From a security standpoint, native applications have the advantage of the checks that are completed during the publishing procedure in the specific stores. Also, apps are built directly on top of native APIs, which reduces complexity and weakness.
Web applications can naturally be anything, and you depend on trusting the page provider, and the browser implementation, to not expose your device resources. Although of course, there is more complexity involved, and therefore there are more possible security loopholes.
Let’s see what progressive web apps have to say about the different challenges we analysed in the previous section.
(support of Service Workers)
Of course, a PWA isn’t (and never will be) a native application, because it’s running on top of a browser driver. But this is also the case for Cordova apps, and even Xamarin comes with an additional Mono bundle. And those technologies have already proven that it is possible to write performant multi-platform apps with device specific features. Here is a short overview about the interfaces that are available and planned for PWAs:
As we described before, a PWA doesn’t have to be published in any store, but gets published on a web server. The installation happens through the browser. In the first moment, the user simply visits the page and uses it as they typically would. Then, he or she has the ability to make it available like an app (it’s even planned for Windows 10 on desktops). In that moment, it can also use offline implementation.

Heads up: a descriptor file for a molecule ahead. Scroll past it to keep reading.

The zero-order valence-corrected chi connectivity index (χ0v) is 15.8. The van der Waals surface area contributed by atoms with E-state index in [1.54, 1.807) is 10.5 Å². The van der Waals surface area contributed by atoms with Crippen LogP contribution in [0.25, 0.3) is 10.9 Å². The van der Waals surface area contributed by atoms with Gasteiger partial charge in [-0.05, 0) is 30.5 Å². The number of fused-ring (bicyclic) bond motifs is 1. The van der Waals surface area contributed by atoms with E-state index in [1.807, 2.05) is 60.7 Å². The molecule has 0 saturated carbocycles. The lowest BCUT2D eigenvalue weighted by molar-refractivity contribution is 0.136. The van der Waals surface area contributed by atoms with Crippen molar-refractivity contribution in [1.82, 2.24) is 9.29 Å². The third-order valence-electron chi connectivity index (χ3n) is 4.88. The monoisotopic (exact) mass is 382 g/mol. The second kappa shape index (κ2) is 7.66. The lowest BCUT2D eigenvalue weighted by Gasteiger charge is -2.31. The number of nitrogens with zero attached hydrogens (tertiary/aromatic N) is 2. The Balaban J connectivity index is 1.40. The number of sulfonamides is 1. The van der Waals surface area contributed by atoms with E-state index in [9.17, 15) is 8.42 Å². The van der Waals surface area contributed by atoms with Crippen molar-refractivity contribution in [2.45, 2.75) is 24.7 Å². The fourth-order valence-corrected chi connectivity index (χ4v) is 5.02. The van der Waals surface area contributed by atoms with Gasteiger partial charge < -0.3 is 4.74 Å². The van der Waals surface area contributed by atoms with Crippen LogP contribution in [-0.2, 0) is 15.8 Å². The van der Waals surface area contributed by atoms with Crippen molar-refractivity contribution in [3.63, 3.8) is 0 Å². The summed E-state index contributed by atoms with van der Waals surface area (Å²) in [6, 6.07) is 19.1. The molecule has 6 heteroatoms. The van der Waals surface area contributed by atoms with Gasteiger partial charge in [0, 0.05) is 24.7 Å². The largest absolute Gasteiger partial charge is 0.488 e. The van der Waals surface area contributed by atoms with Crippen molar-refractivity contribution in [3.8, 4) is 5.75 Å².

So, from a UX standpoint this is interesting. You don’t have to force the user to install an app, when he or she just wants to try it. It can be used like that, and be installed optionally. After this installation, the PWA is available through an icon on the home screen, and starts directly with the splash screen and fullscreen mode, without ever showing the browser again.